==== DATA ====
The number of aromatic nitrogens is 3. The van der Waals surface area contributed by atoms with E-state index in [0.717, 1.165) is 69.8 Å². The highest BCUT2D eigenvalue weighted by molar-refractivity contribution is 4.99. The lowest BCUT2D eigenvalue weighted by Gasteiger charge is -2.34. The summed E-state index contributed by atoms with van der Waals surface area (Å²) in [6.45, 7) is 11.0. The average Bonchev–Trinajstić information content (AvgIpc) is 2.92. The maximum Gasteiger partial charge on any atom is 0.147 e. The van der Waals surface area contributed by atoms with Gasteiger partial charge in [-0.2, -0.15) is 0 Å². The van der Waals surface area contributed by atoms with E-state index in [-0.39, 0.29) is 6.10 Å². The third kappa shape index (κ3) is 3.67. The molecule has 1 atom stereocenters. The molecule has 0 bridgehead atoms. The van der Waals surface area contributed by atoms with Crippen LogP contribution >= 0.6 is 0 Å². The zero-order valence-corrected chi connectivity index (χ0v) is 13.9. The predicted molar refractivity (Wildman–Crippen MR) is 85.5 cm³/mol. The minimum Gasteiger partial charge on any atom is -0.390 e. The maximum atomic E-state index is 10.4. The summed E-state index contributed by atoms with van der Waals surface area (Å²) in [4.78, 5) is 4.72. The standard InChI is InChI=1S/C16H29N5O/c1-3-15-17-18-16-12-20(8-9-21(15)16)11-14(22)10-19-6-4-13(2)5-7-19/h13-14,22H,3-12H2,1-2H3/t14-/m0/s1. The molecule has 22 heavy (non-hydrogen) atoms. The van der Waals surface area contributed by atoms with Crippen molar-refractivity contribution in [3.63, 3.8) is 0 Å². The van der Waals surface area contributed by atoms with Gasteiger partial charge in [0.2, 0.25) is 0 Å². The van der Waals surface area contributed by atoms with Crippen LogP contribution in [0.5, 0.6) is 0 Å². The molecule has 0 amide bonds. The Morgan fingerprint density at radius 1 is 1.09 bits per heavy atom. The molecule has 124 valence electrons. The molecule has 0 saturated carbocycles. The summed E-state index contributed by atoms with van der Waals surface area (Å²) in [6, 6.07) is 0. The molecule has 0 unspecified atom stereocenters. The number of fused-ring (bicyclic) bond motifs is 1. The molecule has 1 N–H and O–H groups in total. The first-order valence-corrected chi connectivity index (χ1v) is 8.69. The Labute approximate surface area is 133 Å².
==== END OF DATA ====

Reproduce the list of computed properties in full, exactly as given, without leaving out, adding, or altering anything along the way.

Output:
The number of aromatic nitrogens is 3. The van der Waals surface area contributed by atoms with E-state index in [0.717, 1.165) is 69.8 Å². The highest BCUT2D eigenvalue weighted by molar-refractivity contribution is 4.99. The lowest BCUT2D eigenvalue weighted by Gasteiger charge is -2.34. The summed E-state index contributed by atoms with van der Waals surface area (Å²) in [6.45, 7) is 11.0. The average Bonchev–Trinajstić information content (AvgIpc) is 2.92. The maximum Gasteiger partial charge on any atom is 0.147 e. The van der Waals surface area contributed by atoms with Gasteiger partial charge in [-0.2, -0.15) is 0 Å². The van der Waals surface area contributed by atoms with E-state index in [-0.39, 0.29) is 6.10 Å². The third kappa shape index (κ3) is 3.67. The molecule has 1 atom stereocenters. The molecule has 0 bridgehead atoms. The van der Waals surface area contributed by atoms with Crippen LogP contribution >= 0.6 is 0 Å². The zero-order valence-corrected chi connectivity index (χ0v) is 13.9. The predicted molar refractivity (Wildman–Crippen MR) is 85.5 cm³/mol. The minimum Gasteiger partial charge on any atom is -0.390 e. The maximum atomic E-state index is 10.4. The summed E-state index contributed by atoms with van der Waals surface area (Å²) in [4.78, 5) is 4.72. The standard InChI is InChI=1S/C16H29N5O/c1-3-15-17-18-16-12-20(8-9-21(15)16)11-14(22)10-19-6-4-13(2)5-7-19/h13-14,22H,3-12H2,1-2H3/t14-/m0/s1. The molecule has 22 heavy (non-hydrogen) atoms. The van der Waals surface area contributed by atoms with Crippen molar-refractivity contribution in [3.63, 3.8) is 0 Å². The van der Waals surface area contributed by atoms with Gasteiger partial charge in [0.2, 0.25) is 0 Å². The van der Waals surface area contributed by atoms with Crippen LogP contribution in [0.5, 0.6) is 0 Å². The molecule has 0 amide bonds. The Morgan fingerprint density at radius 1 is 1.09 bits per heavy atom. The molecule has 124 valence electrons. The molecule has 0 saturated carbocycles. The summed E-state index contributed by atoms with van der Waals surface area (Å²) in [6, 6.07) is 0. The molecule has 0 unspecified atom stereocenters. The number of fused-ring (bicyclic) bond motifs is 1. The molecule has 1 N–H and O–H groups in total. The first-order valence-corrected chi connectivity index (χ1v) is 8.69. The Labute approximate surface area is 133 Å².